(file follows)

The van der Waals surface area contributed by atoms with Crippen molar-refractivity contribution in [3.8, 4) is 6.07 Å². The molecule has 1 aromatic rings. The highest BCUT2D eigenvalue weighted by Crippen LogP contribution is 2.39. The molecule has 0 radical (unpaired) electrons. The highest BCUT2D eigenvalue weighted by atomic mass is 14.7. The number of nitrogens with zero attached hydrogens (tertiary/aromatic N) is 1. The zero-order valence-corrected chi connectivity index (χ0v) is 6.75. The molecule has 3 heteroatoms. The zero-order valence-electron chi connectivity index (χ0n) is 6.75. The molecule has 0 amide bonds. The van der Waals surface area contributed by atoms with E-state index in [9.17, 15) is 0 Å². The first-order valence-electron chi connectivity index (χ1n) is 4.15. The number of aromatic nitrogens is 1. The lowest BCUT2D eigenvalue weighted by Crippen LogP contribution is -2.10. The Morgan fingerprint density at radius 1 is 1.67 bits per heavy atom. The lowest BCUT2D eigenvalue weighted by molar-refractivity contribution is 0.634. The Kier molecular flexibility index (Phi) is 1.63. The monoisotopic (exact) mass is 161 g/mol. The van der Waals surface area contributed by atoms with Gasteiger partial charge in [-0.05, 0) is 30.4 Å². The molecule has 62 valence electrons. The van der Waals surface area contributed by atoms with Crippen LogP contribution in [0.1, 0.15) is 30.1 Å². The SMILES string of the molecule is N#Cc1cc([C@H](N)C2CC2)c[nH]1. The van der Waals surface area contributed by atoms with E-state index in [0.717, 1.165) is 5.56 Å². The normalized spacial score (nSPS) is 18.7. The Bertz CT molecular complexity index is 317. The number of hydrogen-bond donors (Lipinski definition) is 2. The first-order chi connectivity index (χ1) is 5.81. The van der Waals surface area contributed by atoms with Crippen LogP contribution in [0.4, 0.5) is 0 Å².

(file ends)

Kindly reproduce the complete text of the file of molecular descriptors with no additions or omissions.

The van der Waals surface area contributed by atoms with Crippen molar-refractivity contribution in [3.8, 4) is 6.07 Å². The molecule has 1 aromatic rings. The highest BCUT2D eigenvalue weighted by Crippen LogP contribution is 2.39. The molecule has 0 radical (unpaired) electrons. The highest BCUT2D eigenvalue weighted by atomic mass is 14.7. The number of nitrogens with zero attached hydrogens (tertiary/aromatic N) is 1. The zero-order valence-corrected chi connectivity index (χ0v) is 6.75. The molecule has 3 heteroatoms. The zero-order valence-electron chi connectivity index (χ0n) is 6.75. The molecule has 0 amide bonds. The van der Waals surface area contributed by atoms with E-state index in [9.17, 15) is 0 Å². The first-order valence-electron chi connectivity index (χ1n) is 4.15. The number of aromatic nitrogens is 1. The lowest BCUT2D eigenvalue weighted by Crippen LogP contribution is -2.10. The Morgan fingerprint density at radius 1 is 1.67 bits per heavy atom. The lowest BCUT2D eigenvalue weighted by molar-refractivity contribution is 0.634. The Kier molecular flexibility index (Phi) is 1.63. The monoisotopic (exact) mass is 161 g/mol. The van der Waals surface area contributed by atoms with Gasteiger partial charge in [-0.05, 0) is 30.4 Å². The molecule has 62 valence electrons. The van der Waals surface area contributed by atoms with Crippen LogP contribution in [0.1, 0.15) is 30.1 Å². The SMILES string of the molecule is N#Cc1cc([C@H](N)C2CC2)c[nH]1. The van der Waals surface area contributed by atoms with E-state index in [0.717, 1.165) is 5.56 Å². The normalized spacial score (nSPS) is 18.7. The Bertz CT molecular complexity index is 317. The number of hydrogen-bond donors (Lipinski definition) is 2. The first-order chi connectivity index (χ1) is 5.81. The van der Waals surface area contributed by atoms with Crippen LogP contribution in [0.4, 0.5) is 0 Å².